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Roman villa north of Sandlands Grove

A Scheduled Monument in Tadworth and Walton, Surrey

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Latitude: 51.2871 / 51°17'13"N

Longitude: -0.2463 / 0°14'46"W

OS Eastings: 522392.939548

OS Northings: 155672.835507

OS Grid: TQ223556

Mapcode National: GBR B1.NLF

Mapcode Global: VHGRW.PX57

Entry Name: Roman villa north of Sandlands Grove

Scheduled Date: 18 July 1991

Source: Historic England

Source ID: 1009403

English Heritage Legacy ID: 12849

County: Surrey

Electoral Ward/Division: Tadworth and Walton

Built-Up Area: Ewell

Traditional County: Surrey

Lieutenancy Area (Ceremonial County): Surrey

Church of England Parish: Walton-on-the-Hill

Church of England Diocese: Guildford


The monument comprises the buried remains of a Roman villa, including at
least two structures and associated archaeological features, which was
identified in 1915 and partially excavated in 1939-40. The full extent of
the villa was not established, but the main dwelling underlies the gardens
of `Windmill Bank', `Four Seasons' and `The Old Manse'.
Three phases of building were identified, all within the Roman period. These
lay over evidence for Late Iron Age or Early Roman occupation but without
evidence of structures. In about AD100 a small barn-like structure was
built,of which only a single length of walling survived when the villa was
rebuilt on a more ambitious scale around AD180. This main period of
occupation lasted until the 4th century before alterations were again made,
and the villa was finally abandoned shortly before Roman rule in Britain
collapsed in AD410. After the AD180 rebuilding, the dwelling conformed to a
`winged corridor' plan commonly found in villa buildings of this date:
hence long corridors at the front and back gave access into the three
central square rooms and to additional rooms at the ends of the building
which jutted out slightly, giving rise to the `winged' description. The
building measured some 44m by 26m. A bath house and a large circular room,
perhaps a dining room, projected westwards from the main part of the
building, while to the south a threshing floor was located, illustrating the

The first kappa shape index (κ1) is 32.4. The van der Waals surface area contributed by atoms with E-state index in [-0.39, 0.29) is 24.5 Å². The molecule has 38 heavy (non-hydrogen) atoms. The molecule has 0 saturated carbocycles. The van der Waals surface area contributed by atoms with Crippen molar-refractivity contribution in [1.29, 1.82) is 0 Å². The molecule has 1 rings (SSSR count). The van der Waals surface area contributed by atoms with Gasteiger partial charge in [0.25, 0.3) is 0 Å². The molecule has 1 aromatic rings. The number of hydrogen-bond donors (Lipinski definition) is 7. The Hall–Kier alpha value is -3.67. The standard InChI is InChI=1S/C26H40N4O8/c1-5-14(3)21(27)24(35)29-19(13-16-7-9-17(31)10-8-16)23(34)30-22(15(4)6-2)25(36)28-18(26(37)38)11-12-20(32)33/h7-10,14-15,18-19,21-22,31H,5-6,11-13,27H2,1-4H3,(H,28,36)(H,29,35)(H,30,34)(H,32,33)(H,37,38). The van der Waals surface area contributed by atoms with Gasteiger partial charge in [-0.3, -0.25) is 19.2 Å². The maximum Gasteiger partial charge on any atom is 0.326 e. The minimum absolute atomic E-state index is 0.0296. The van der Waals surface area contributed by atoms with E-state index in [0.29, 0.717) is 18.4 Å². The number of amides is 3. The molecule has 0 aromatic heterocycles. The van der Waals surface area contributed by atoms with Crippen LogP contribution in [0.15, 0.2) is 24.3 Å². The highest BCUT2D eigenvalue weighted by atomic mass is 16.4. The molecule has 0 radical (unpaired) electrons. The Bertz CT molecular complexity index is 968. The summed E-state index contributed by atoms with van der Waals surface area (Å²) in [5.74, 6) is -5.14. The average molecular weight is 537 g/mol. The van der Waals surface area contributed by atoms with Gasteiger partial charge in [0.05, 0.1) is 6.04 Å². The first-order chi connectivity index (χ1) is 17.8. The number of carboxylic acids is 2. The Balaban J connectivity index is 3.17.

primarily agricultural role of the villa.
The fences and garden sheds are excluded from the scheduling, although the
ground beneath them is included.

The site of the monument is shown on the attached map extract.

Source: Historic England

Reasons for Scheduling

Romano-British villas were extensive rural estates at the focus of which were
groups of domestic, agricultural, and occasionally industrial, buildings. The
term "villa" is now commonly used to describe either the estate or the
buildings themselves. The buildings usually include a well-appointed dwelling
house the design of which varies considerably according to the needs, taste,
and prosperity of the occupier. Most of the houses were partly or wholly
stone-built, many with a timber-framed superstructure on masonry footings.
Roofs were generally tiled and the house could feature tiled or mosaic floors,
underfloor heating, wall plaster, glazed windows, and cellars. Many had
integral or separate suites of heated baths. The house was usually
accompanied by a range of buildings providing accommodation for farm
labourers, workshops and storage for agricultural produce. These were
arranged around or alongside a courtyard and were surrounded by a complex of
paddocks, pens, yards, and features such as vegetable plots, granaries,
threshing floors, wells and hearths, all approached by tracks leading from the
surrounding fields.

Villa buildings were constructed throughout the period of Roman occupation,
from the 1st to the 4th centuries AD. They are usually complex structures
occupied over several hundred years and continually remodel led to fit
changing circumstances. They could serve a wide variety of uses alongside
agricultural activities, including administrative, recreational and craft
functions, and this is reflected in the considerable diversity in their plan.
The least elaborate villas served as simple farmhouses whilst, for the most
complex, the term "palace" is not inappropriate. Villa owners tended to be
drawn from a limited elite section of Roman society. Although some villas
belonged to immigrant Roman officials or entrepreneurs, the majority seem to
have been in the hands of wealthy natives with a more-or-less Romanised
lifestyle, and some were built directly on the site of Iron Age farmsteads.

Roman villa buildings are widespread, with between 400 and 1000 examples
recorded nationally. They occur over most of lowland Britain and occasionally
beyond. As such they provide a valuable index of the rate, extent, and degree
to which native British society became Romanised, as well as indicating the
sources of inspiration behind changes of taste and custom. In addition, they
serve to illustrate the agrarian and economic history of the Roman province,
allowing comparisons over wide areas both within and beyond Britain. As a
very diverse and often long-lived type of monument, a significant proportion
of the known population are identified as nationally important.

The villa buildings north of Sandlands Grove survive well despite the
limited damage caused by the partial excavation. Indeed the excavations
secured a high level of archaeological documentation of the site whilst
ensuring that the site retained significant archaeological potential for the
recovery of further evidence of the nature and duration of the villa
buildings' use. The discovery of Late Iron Age or Early Roman remains on the
site offers the opportunity to study the continuity of settlement over a
long timespan.

Source: Historic England


Books and journals
Lowther, A W G, Roman Villa at Sandlands Road, Walton on the Hill, (1949)
Monument Class Description - Minor Villas,

Source: Historic England

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